President Obama’s middling job approval rating has been quite steady over the last few months, devoid of much movement outside of the relatively subtle shifts seen from poll to poll.
This is nothing new: Based on Gallup’s polling, Barack Obama’s approval rating has the smallest standard deviation of any modern president. That is, Americans’ view of his job performance has seen the least variation of any president going back to Harry Truman. If it seems like Obama’s job approval is basically static, that’s because it is.
Standard deviation is a statistical measure that calculates the distance from the mean (the average) of all observations (in this case, all job approval polls). A small standard deviation indicates that more observations are found relatively close to the mean; a larger standard deviation indicates that the observations are more widely dispersed.
Whereas some previous presidents have scaled great heights and fallen to remarkable lows, Obama has mostly remained somewhere between the mid-to-high 40% range for most of his presidency. In fact, Obama’s middle 50% of poll results (the second and third quartiles) range from 44% to 50%. Table 1 lays out average approval and standard deviation of Obama and other modern presidents, as well as the maximum and minimum levels of approval each had.
Table 1: Summary approval statistics for modern presidents
Note: Obama approval data through Tuesday, Sept. 15, 2015. Gallup also polled during Franklin Roosevelt’s presidency, but FDR is not included because those surveys did not cover his entire presidency.
In terms of raw difference between maximum and minimum observations, only John Kennedy had a smaller gap (27 points) than Obama (31 points, same as Dwight Eisenhower). But as shown in the histogram in Chart 1, Obama had few polls that found him above 60% in approval but also few below 40%. After July 2009 during his first year in office, his approval rating has never gone back above 60%, while he has occasionally dropped below 40%, mostly in the late summer and early fall of 2011.
Chart 1: Barack Obama approval rating histogram
Of course, with daily updated three-day tracking polls from Gallup, we have an incredible trove of approval data for Obama — over 2,300 observations at this point. Unfortunately, polling was less extensive back in the day. With weeks and sometimes months between polls in previous decades, it’s at least possible that more surveys might have moved the numbers for some presidents with small batches of polls, such as Kennedy (40 surveys) and/or Gerald Ford (36). If enough additional surveys had found their approval ratings to be relatively close to their respective means, their standard deviations would be lower.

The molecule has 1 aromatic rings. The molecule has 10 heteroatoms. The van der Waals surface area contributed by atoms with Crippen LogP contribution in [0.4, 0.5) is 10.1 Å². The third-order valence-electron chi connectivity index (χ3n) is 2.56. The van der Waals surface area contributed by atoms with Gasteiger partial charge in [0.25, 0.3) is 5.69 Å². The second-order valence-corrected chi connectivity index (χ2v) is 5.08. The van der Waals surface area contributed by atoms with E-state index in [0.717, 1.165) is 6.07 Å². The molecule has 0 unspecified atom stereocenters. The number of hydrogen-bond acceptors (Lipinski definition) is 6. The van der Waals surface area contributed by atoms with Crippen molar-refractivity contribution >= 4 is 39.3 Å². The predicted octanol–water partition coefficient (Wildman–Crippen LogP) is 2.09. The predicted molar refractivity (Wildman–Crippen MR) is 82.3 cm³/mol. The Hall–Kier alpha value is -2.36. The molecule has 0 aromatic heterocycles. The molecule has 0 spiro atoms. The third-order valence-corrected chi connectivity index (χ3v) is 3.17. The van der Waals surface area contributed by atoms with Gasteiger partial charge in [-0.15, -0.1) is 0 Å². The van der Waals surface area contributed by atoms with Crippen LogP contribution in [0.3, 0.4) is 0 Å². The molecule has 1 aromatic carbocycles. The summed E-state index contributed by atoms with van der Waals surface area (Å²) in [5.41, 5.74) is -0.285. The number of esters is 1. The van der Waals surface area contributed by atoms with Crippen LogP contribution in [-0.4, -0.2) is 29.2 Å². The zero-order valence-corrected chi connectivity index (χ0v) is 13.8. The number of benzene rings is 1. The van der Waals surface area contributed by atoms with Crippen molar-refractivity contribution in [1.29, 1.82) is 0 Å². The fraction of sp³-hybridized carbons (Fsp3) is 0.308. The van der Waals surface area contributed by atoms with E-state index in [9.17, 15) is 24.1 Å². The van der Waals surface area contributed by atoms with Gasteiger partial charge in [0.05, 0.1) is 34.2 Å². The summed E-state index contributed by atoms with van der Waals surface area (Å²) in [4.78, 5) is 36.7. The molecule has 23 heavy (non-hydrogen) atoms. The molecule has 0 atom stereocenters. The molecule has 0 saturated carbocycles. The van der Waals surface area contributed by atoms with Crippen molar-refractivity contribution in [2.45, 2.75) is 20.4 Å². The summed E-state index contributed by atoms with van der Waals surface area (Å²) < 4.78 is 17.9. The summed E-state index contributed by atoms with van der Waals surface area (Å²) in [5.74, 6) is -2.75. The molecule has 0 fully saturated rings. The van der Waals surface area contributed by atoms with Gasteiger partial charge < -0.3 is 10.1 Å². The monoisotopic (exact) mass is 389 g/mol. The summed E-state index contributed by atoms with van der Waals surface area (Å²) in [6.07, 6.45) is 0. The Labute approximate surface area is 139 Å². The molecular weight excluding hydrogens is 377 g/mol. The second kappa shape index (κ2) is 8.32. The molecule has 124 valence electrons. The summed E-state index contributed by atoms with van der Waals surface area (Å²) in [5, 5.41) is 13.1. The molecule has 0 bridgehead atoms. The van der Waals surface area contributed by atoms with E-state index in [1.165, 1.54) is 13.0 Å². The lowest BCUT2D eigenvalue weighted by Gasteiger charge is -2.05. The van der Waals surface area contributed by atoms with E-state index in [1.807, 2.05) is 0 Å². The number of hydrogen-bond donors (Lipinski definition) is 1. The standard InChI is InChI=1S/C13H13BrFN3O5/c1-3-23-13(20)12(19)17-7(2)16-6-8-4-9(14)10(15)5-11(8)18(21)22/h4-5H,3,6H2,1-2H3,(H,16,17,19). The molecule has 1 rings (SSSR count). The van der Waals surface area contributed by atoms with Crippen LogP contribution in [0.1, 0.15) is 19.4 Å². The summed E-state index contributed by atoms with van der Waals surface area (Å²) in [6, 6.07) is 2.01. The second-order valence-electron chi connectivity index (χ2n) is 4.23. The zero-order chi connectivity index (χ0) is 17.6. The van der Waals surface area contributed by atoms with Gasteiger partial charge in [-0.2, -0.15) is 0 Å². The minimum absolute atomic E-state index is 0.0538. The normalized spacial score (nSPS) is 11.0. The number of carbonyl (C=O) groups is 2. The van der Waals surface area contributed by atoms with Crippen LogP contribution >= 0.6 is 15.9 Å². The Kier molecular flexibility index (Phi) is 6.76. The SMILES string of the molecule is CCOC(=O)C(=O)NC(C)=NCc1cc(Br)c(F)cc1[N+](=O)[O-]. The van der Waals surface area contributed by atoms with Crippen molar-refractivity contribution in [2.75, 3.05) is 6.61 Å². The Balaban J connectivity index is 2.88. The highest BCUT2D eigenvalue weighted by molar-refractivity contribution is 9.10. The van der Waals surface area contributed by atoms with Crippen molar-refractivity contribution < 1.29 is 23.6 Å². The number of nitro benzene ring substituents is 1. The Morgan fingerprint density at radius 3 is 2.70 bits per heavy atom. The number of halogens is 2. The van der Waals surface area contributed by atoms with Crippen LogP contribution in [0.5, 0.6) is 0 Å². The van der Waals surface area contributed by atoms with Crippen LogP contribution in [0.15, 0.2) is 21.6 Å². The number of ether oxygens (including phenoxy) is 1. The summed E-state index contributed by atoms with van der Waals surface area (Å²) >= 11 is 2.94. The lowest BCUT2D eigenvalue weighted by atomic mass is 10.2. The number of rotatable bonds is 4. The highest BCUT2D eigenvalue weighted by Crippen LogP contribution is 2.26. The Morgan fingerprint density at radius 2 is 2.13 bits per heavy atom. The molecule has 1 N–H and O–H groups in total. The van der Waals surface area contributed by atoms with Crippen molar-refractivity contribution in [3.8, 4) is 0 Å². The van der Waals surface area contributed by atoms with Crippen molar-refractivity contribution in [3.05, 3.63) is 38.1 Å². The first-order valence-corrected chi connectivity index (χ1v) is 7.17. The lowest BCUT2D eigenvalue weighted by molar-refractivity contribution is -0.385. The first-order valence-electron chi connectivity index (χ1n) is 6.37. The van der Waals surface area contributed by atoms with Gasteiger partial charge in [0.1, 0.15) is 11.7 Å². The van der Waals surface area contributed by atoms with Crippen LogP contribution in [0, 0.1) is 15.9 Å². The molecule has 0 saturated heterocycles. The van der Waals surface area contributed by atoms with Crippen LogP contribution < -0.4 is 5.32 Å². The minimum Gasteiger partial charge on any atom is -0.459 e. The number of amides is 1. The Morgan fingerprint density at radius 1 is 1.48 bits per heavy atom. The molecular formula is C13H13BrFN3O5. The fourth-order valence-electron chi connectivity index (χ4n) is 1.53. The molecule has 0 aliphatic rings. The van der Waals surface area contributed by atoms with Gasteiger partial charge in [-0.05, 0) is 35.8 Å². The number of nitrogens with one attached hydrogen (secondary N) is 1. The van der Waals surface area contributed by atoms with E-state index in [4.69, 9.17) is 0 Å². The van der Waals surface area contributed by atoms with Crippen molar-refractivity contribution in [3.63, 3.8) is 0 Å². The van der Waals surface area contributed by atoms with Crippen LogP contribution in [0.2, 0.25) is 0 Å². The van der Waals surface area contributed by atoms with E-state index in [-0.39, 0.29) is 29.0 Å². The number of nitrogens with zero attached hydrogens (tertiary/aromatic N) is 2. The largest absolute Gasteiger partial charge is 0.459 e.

Nonetheless, given the sizable difference in standard deviation between Obama and the next closest president, Eisenhower, it seems quite possible that we are witnessing the most stable, least volatile period of the public’s opinion about a president in modern American history. What a strange juxtaposition to the wild electoral swings of recent times and the sometimes chaotic and ugly developments in the nation’s capital.
While this piece does not seek to answer the exact reasons for this relative stasis, an obvious influence could be the incredible levels of political polarization we see in American political life today. As the political scientists behind voteview.com and their commonly-used DW-NOMINATE vote-scoring system have found, Congress today is possibly the most polarized it’s ever been. And as Crystal Ball senior columnist Alan Abramowitz has argued, Americans are just as polarized as the politicians they’ve elected to represent them in Washington, DC. Considering what has greatly impacted past presidents’ approval, the absence of a serious economic crisis (Obama entered office in the midst of the Great Recession and has served as the economy has improved) and a major overseas commitment of American military forces in an unpopular conflict are also factors worth noting, as is the lack of a rally-around-the-flag moment such as the days and months following the Sept. 11, 2001 attacks.
Laid out below are histograms of every other modern president’s Gallup approval polling, along with a smoothed line over each data set. Observe just how widely dispersed some of the polling results are for many presidents and recall the conflicts, crises, successes, and scandals that led Americans to sometimes strongly approve or disapprove of a president.
One final note: Franklin Roosevelt was not included in this analysis because Gallup did not begin asking the job approval question more-or-less as we know it until 1937 during FDR’s second term. Therefore, we began with Truman as he is the first president to have job approval data for the entirety of his time in office. Of the data available for Roosevelt, his approval polling standard deviation was 9.1.